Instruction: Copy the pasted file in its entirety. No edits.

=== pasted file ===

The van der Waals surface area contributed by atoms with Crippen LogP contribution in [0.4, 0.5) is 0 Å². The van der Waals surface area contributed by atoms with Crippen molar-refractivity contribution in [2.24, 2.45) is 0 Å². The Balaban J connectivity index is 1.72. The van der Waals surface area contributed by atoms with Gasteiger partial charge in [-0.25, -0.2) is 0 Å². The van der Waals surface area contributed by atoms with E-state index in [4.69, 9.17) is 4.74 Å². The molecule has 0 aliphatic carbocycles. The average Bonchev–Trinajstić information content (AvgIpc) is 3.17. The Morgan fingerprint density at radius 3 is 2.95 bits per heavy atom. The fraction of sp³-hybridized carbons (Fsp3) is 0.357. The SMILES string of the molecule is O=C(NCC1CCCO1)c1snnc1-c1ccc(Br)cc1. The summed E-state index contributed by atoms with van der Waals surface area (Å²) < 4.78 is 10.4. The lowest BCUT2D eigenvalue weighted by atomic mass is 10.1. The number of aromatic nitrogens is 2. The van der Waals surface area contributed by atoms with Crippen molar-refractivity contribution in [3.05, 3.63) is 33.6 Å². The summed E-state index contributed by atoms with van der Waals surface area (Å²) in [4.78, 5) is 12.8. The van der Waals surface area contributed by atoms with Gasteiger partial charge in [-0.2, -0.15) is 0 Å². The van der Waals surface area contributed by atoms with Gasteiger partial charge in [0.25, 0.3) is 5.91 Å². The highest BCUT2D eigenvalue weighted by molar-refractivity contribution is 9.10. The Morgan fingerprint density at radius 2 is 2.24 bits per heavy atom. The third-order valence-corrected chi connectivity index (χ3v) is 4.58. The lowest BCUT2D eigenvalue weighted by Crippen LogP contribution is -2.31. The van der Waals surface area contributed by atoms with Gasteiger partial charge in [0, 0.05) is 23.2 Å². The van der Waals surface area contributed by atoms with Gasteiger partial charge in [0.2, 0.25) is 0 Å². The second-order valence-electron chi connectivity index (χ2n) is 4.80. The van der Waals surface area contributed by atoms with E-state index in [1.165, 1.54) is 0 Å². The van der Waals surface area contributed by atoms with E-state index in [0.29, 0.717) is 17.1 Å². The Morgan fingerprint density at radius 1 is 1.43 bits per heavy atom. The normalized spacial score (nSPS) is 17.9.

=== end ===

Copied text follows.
The van der Waals surface area contributed by atoms with Crippen LogP contribution in [0.4, 0.5) is 0 Å². The van der Waals surface area contributed by atoms with Crippen molar-refractivity contribution in [2.24, 2.45) is 0 Å². The Balaban J connectivity index is 1.72. The van der Waals surface area contributed by atoms with Gasteiger partial charge in [-0.25, -0.2) is 0 Å². The van der Waals surface area contributed by atoms with E-state index in [4.69, 9.17) is 4.74 Å². The molecule has 0 aliphatic carbocycles. The average Bonchev–Trinajstić information content (AvgIpc) is 3.17. The Morgan fingerprint density at radius 3 is 2.95 bits per heavy atom. The fraction of sp³-hybridized carbons (Fsp3) is 0.357. The SMILES string of the molecule is O=C(NCC1CCCO1)c1snnc1-c1ccc(Br)cc1. The summed E-state index contributed by atoms with van der Waals surface area (Å²) < 4.78 is 10.4. The lowest BCUT2D eigenvalue weighted by atomic mass is 10.1. The number of aromatic nitrogens is 2. The van der Waals surface area contributed by atoms with Crippen molar-refractivity contribution in [3.05, 3.63) is 33.6 Å². The summed E-state index contributed by atoms with van der Waals surface area (Å²) in [4.78, 5) is 12.8. The van der Waals surface area contributed by atoms with Gasteiger partial charge in [-0.2, -0.15) is 0 Å². The van der Waals surface area contributed by atoms with Gasteiger partial charge in [0.25, 0.3) is 5.91 Å². The highest BCUT2D eigenvalue weighted by molar-refractivity contribution is 9.10. The Morgan fingerprint density at radius 2 is 2.24 bits per heavy atom. The third-order valence-corrected chi connectivity index (χ3v) is 4.58. The lowest BCUT2D eigenvalue weighted by Crippen LogP contribution is -2.31. The van der Waals surface area contributed by atoms with Gasteiger partial charge in [0, 0.05) is 23.2 Å². The van der Waals surface area contributed by atoms with Gasteiger partial charge in [0.2, 0.25) is 0 Å². The second-order valence-electron chi connectivity index (χ2n) is 4.80. The van der Waals surface area contributed by atoms with E-state index in [1.165, 1.54) is 0 Å². The van der Waals surface area contributed by atoms with E-state index in [0.29, 0.717) is 17.1 Å². The Morgan fingerprint density at radius 1 is 1.43 bits per heavy atom. The normalized spacial score (nSPS) is 17.9.